Tweeted by President Donald Trump, Aug. 29, 2018: CNN is being torn apart from within based on their being caught in a major lie and refusing to admit the mistake. Sloppy @carlbernstein, a man who lives in the past and thinks like a degenerate fool, making up story after story, is being laughed at all over the country! Fake News
“It depends on the quality of the report. In Watergate, one of the great lessons for me personally was you need a storytelling witness; you can’t just say: ‘I overheard’ or ‘I speculated’.
“John Dean, Nixon’s counsel, testified before the Senate Watergate committee on live national television: it was on every network, gavel to gavel coverage for four days. ‘I met with Nixon. He said, how much do we need to pay to silence the burglars? What about this? What about that?’ And it was devastating. Then you had the second punch which was the tapes which validated it, made Nixon his own narrator. So I’m not sure whether that’s going to happen,” said Bob Woodward in an interview with David Smith of "The Guardian."

The number of illegal activities were so large that one was bound to come out and lead to the uncovering of the others. Nixon was too willing to use the power of government to settle scores and get even with enemies.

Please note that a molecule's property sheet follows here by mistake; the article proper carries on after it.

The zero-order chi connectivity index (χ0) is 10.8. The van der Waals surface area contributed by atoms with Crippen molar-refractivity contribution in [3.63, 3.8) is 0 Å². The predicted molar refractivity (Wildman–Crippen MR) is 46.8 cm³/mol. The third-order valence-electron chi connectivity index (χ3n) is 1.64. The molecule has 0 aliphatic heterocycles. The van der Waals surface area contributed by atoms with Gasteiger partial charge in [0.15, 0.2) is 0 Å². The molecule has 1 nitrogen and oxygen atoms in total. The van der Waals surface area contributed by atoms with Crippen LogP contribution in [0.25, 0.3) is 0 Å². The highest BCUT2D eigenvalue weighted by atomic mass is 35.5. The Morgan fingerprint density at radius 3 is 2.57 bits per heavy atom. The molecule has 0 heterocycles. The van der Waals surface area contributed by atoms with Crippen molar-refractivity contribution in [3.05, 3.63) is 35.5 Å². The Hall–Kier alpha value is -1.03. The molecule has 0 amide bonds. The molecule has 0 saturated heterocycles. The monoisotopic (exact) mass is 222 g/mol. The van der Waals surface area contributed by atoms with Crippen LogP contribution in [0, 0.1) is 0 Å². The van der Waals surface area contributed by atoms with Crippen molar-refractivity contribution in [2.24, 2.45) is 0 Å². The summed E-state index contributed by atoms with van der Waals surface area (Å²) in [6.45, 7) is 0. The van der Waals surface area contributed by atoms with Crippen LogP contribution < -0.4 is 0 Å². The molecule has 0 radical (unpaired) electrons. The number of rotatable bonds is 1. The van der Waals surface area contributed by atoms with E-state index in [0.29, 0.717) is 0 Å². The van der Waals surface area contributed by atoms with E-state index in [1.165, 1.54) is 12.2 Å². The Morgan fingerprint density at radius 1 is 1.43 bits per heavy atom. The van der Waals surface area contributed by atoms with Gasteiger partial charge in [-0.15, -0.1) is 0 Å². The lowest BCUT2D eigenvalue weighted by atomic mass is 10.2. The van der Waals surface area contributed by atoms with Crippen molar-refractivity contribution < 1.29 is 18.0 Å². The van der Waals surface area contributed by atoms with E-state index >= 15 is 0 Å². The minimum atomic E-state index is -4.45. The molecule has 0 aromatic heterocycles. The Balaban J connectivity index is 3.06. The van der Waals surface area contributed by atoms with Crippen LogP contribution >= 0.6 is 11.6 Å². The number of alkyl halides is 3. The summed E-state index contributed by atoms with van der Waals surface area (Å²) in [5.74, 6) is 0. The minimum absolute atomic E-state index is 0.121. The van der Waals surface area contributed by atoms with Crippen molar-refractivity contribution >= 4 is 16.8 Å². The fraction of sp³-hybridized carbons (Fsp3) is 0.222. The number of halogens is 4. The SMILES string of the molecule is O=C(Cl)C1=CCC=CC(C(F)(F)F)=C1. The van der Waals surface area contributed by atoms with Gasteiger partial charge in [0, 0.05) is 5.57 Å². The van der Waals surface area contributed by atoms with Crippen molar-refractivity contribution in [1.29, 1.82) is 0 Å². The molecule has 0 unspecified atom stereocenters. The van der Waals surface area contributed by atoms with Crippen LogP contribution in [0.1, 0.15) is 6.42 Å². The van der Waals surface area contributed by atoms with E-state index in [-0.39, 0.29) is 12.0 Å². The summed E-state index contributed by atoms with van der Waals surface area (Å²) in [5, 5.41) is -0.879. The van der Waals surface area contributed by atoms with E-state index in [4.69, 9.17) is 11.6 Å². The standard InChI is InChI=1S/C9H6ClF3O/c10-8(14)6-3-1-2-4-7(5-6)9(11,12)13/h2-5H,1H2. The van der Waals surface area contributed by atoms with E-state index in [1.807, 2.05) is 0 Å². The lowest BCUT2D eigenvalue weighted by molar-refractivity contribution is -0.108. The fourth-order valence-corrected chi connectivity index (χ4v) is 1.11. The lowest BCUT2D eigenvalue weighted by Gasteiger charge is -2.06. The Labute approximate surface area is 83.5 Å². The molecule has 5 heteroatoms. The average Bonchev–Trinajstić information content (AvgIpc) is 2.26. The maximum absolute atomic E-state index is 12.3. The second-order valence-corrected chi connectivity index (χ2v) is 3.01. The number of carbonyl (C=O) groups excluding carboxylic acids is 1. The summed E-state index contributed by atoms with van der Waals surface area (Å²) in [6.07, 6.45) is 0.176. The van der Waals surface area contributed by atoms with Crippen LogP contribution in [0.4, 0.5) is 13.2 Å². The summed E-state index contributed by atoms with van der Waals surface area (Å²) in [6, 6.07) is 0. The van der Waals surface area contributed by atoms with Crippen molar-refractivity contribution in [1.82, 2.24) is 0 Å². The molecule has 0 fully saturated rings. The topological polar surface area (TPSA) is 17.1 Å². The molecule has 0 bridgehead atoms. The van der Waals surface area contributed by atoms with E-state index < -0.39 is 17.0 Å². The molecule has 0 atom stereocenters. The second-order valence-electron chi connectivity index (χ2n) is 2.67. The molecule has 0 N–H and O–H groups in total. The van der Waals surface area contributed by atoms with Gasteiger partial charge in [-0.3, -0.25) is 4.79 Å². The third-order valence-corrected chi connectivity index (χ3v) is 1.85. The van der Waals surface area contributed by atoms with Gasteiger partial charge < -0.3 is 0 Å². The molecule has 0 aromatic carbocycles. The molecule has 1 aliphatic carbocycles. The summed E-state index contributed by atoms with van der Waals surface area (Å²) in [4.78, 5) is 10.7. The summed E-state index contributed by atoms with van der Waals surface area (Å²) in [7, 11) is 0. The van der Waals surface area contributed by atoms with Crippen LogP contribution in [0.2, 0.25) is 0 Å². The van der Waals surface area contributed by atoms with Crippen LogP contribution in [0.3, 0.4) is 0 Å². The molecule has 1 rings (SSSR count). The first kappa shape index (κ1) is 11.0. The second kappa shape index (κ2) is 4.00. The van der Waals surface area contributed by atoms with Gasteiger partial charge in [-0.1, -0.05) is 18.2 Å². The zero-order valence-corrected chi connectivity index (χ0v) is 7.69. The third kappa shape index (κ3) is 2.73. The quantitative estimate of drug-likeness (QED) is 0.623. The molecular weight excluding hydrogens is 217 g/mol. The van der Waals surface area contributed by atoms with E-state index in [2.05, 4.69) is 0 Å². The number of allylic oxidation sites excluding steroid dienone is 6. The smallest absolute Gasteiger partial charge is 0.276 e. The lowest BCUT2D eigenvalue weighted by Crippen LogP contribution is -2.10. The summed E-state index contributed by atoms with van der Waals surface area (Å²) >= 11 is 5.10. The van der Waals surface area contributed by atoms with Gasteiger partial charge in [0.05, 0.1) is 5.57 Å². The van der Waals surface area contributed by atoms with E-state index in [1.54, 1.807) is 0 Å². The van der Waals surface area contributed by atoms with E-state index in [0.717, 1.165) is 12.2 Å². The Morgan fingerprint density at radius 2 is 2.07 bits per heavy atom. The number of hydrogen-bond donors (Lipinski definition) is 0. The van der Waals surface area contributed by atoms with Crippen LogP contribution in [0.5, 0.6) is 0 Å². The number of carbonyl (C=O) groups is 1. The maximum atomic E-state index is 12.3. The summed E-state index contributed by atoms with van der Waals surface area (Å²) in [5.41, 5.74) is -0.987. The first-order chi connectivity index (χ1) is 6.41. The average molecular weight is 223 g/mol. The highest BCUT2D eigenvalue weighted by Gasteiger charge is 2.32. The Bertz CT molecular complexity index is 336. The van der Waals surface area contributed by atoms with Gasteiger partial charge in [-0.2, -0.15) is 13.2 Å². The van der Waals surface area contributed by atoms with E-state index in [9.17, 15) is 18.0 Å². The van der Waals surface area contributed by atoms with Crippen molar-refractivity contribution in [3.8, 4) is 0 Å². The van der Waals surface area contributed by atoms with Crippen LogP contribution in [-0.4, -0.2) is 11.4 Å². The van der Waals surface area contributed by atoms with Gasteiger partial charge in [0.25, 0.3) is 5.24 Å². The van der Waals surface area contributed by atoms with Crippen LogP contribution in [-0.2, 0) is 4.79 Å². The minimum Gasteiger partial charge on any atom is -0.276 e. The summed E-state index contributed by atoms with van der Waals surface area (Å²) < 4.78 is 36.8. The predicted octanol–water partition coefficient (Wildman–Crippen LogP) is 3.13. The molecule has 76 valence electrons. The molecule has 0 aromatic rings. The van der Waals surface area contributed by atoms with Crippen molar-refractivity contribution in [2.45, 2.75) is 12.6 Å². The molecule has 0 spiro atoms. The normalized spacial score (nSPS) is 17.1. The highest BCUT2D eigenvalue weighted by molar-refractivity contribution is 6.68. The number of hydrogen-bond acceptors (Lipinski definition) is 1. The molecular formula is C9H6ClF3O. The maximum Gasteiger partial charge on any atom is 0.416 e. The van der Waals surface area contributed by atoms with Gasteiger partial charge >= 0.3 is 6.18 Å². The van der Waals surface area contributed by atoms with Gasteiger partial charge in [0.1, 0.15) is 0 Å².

Read more at:
The number of illegal activities were so large that one was bound to come out and lead to the uncovering of the others. Nixon was too willing to use the power of government to settle scores and get even with enemies.
Read more at:

Sunday, November 4, 2018

Mountain men, explorers were a diverse lot

 Antoine Janis

Pardon our French, and other language

By Rob Carrigan,

We all survive in our own way. And language and place names do, too.
In Northern Colorado, for example, pardon our French.
Trappers built cabins along the Cache la Poudre River as early as 1828, making it the first Euro-American settlement in Larimer County. The French moniker refers to an incident in the early part of the 19th Century when French trappers, reportedly caught by a snowstorm, were forced to bury part of their gunpowder along the banks of the river.
The early arrivals of European-descent found Apache, Pawnee, and Comanche. But those tribes were pushed out and replaced by Arapaho and Cheyenne in the Spanish-era mostly.  Kiowa tribes visited the southeast portion of the state an the Shoshone frequented the north-west portion.
French, French Canadians, Spanish-French, and French Americans by way of St. Louis, have a lot to do with the naming conventions in Northern Colorado, as a result.
In the 1860s, only about 35,000 people lived in Colorado, as counted by the census then, but they were a diverse lot.